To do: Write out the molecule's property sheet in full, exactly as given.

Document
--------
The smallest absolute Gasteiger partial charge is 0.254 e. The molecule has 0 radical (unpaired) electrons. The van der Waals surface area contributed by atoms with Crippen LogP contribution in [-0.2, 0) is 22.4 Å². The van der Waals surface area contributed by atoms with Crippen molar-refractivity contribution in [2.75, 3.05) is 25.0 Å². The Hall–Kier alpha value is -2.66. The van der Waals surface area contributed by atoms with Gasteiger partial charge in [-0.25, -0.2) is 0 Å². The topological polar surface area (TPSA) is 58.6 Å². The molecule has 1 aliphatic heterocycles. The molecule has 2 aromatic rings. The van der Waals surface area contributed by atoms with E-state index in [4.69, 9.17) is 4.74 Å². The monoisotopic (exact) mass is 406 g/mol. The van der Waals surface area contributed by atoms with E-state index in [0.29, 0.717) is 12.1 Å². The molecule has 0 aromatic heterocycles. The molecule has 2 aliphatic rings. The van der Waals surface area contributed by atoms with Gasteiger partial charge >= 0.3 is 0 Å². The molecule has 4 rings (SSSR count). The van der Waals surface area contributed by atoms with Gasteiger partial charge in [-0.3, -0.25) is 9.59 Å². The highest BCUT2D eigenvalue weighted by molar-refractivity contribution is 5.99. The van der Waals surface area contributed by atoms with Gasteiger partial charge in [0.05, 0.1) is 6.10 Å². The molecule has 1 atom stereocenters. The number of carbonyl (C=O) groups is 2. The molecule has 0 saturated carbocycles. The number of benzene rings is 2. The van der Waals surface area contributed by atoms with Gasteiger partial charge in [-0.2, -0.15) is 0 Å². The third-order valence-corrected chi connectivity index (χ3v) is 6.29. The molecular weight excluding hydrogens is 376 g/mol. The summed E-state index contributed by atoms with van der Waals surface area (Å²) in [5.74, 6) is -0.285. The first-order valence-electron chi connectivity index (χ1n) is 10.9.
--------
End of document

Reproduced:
The smallest absolute Gasteiger partial charge is 0.254 e. The molecule has 0 radical (unpaired) electrons. The van der Waals surface area contributed by atoms with Crippen LogP contribution in [-0.2, 0) is 22.4 Å². The van der Waals surface area contributed by atoms with Crippen molar-refractivity contribution in [2.75, 3.05) is 25.0 Å². The Hall–Kier alpha value is -2.66. The van der Waals surface area contributed by atoms with Gasteiger partial charge in [-0.25, -0.2) is 0 Å². The topological polar surface area (TPSA) is 58.6 Å². The molecule has 1 aliphatic heterocycles. The molecule has 2 aromatic rings. The van der Waals surface area contributed by atoms with E-state index in [4.69, 9.17) is 4.74 Å². The monoisotopic (exact) mass is 406 g/mol. The van der Waals surface area contributed by atoms with E-state index in [0.29, 0.717) is 12.1 Å². The molecule has 0 aromatic heterocycles. The molecule has 2 aliphatic rings. The van der Waals surface area contributed by atoms with Gasteiger partial charge >= 0.3 is 0 Å². The molecule has 4 rings (SSSR count). The van der Waals surface area contributed by atoms with Gasteiger partial charge in [-0.3, -0.25) is 9.59 Å². The highest BCUT2D eigenvalue weighted by molar-refractivity contribution is 5.99. The van der Waals surface area contributed by atoms with Gasteiger partial charge in [0.05, 0.1) is 6.10 Å². The molecule has 1 atom stereocenters. The number of carbonyl (C=O) groups is 2. The molecule has 0 saturated carbocycles. The number of benzene rings is 2. The van der Waals surface area contributed by atoms with Gasteiger partial charge in [-0.2, -0.15) is 0 Å². The third-order valence-corrected chi connectivity index (χ3v) is 6.29. The molecular weight excluding hydrogens is 376 g/mol. The summed E-state index contributed by atoms with van der Waals surface area (Å²) in [5.74, 6) is -0.285. The first-order valence-electron chi connectivity index (χ1n) is 10.9.